HARDIMAN v. UNITED STATES OF AMERICA
ENTRY Denying Motion for Return of Property and Directing Entry of Final Judgment - For these reasons, the plaintiff's motion for return of property, Dkt. No. 2 , is denied. Judgment consistent with this Entry shall now issue (SEE ENTRY). Copy to Plaintiff via US Mail. Signed by Judge William T. Lawrence on 10/27/2017.(DW)
UNITED STATES DISTRICT COURT
SOUTHERN DISTRICT OF INDIANA
TERRE HAUTE DIVISION
LESLIE T. HARDIMAN,
UNITED STATES OF AMERICA,
Entry Denying Motion for Return of Property and Directing Entry of Final Judgment
Leslie Hardiman (“Mr. Hardiman”) was convicted of a drug offense on March 22, 2006 in
United States v. Hardiman, Cause No. TH-05-cr-0026-01-M/L (“JAMS Crim. Dkt.”); see also
United States v. Hardiman, Cause No. 2:05-cr-00026-LJM-CMM-01 (“Crim. Dkt.”). He was
sentenced on October 27, 2006, and judgment was entered on November 3, 2006. See JAMS Crim.
On September 12, 2016, Hardiman filed a motion to return property in his criminal case.
Crim. Dkt. No. 21. Mr. Hardiman asserted that, as part of the criminal proceeding, personal property
was seized from his residence on December 16, 2005. Dkt. No. 2. He further asserted that the
defendant never filed a motion for forfeiture. Id.
This civil action was opened on December 1, 2016, pursuant to Rule 41(g) which provides
an avenue for filing a civil motion seeking the return of property that was seized but not forfeited.
United States v. Sims, 376 F.3d 705, 708 (7th Cir. 2004).
The defendant argues that Mr. Hardiman is time barred from bringing this action, disputes
the identity of the items that were seized, and asserts that the United States is not in possession of
the property. Mr. Hardiman has replied. Because this Court finds that Mr. Hardiman’s action is
time barred, it is not necessary to address the other arguments raised by the parties.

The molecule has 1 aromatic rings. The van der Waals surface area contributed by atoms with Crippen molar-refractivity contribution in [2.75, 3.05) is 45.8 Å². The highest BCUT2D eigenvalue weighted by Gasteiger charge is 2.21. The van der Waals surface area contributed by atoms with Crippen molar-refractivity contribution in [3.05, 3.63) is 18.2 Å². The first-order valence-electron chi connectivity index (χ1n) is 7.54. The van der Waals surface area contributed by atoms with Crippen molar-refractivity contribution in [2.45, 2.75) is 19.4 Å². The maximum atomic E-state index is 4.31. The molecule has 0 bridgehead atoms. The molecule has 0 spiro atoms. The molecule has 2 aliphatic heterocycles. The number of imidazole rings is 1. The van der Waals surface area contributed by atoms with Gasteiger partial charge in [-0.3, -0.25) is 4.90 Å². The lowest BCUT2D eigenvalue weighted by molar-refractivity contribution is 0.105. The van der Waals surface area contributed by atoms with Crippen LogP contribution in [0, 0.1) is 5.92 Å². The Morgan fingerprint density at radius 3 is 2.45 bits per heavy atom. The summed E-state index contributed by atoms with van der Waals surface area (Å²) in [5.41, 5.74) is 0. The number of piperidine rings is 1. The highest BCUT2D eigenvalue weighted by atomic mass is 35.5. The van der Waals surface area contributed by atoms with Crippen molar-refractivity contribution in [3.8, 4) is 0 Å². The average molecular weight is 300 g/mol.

“Because Rule 41(g) actions filed after the close of the criminal proceedings are treated
as civil actions, they are subject to the six-year statute of limitations in [28 U.S.C.] § 2401(a).”
Sims, 376 F.3d at 708-09; United States v. Shaaban, 602 F.3d 877, 879 (7th Cir. 2010); See
also Bertin v. United States, 478 F.3d 489, 493 (2d Cir. 2007) (“We . . . join every other circuit
court that has considered the issue: 28 U.S.C. § 2401(a) provides the applicable statute of
limitations for Rule 41(g) motions made after the termination of criminal or civil forfeiture
proceedings.” (collecting cases)).
When, as here, there is a related criminal proceeding but no civil forfeiture proceeding,
the cause of action accrues at the end of the criminal proceeding, i.e., when the defendant is
sentenced. Bertin, 478 F.3d at 493-94 (“Bertin was sentenced (and judgment entered) on
December 4, 1992; therefore his Rule 41(g) motion accrued on the same day.”). Mr. Hardiman’s
criminal action was concluded when he was sentenced on October 27, 2006, and judgment was
entered on November 3, 2006. See JAMS Dkt. To be timely, Mr. Hardiman needed to file his
motion on or before November 3, 2012. Instead, Mr. Hardiman filed his motion on September
12, 2016, well beyond the six-year statute-of-limitations period in 28 U.S.C. § 2401(a).
A plaintiff’s otherwise time-barred 41(g) claim may be saved by the doctrine of equitable
tolling. Bertin, 478 F.3d at 494, n.3. The Seventh Circuit has recognized that the statute of
limitations period can be tolled “if the defendant is unable despite diligent inquiry to file his claim
in time.” Sims, 376 F.3d at 709. A plaintiff seeking equitable tolling “bears the burden of
establishing two elements: (1) that he has been pursuing his rights diligently, and (2) that some
extraordinary circumstance stood in his way.” Pace v. DiGuglielmo, 544 U.S. 408, 418 (2005).
It is the petitioner’s burden to establish both of these points. Tucker v. Kingston, 538 F.3d 732,
734 (7th Cir. 2008).
Mr. Hardiman offers no explanation as to his failure to timely file. He has not met his
burden in establishing that he is entitled to the “extraordinary remedy” of equitable tolling. See
e.g., Pennsylvania v. Finley, 481 U.S. 551, 555 (1987) (equitable tolling is not warranted by
lack of representation or a petitioner’s lack of legal training); Taylor v. Michael, 724 F.3d 806,
811 (7th Cir. 2013) (equitable tolling is not justified by a lack of legal knowledge); Modrowski
v. Mote, 322 F.3d 965, 967 (7th Cir. 2003) (listing circumstances which do not justify equitable
tolling, including lack of response from attorney, language barrier, lack of legal knowledge,
and transfer between prisons).
For these reasons, the plaintiff’s motion for return of property, Dkt. No. 2, is denied.
Judgment consistent with this Entry shall now issue.
IT IS SO ORDERED.
Hon. William T. Lawrence, Judge
United States District Court
Southern District of Indiana
LESLIE T. HARDIMAN
MILAN - FCI
MILAN FEDERAL CORRECTIONAL INSTITUTION
P.O. BOX 1000
MILAN, MI 48160
Electronically registered counsel
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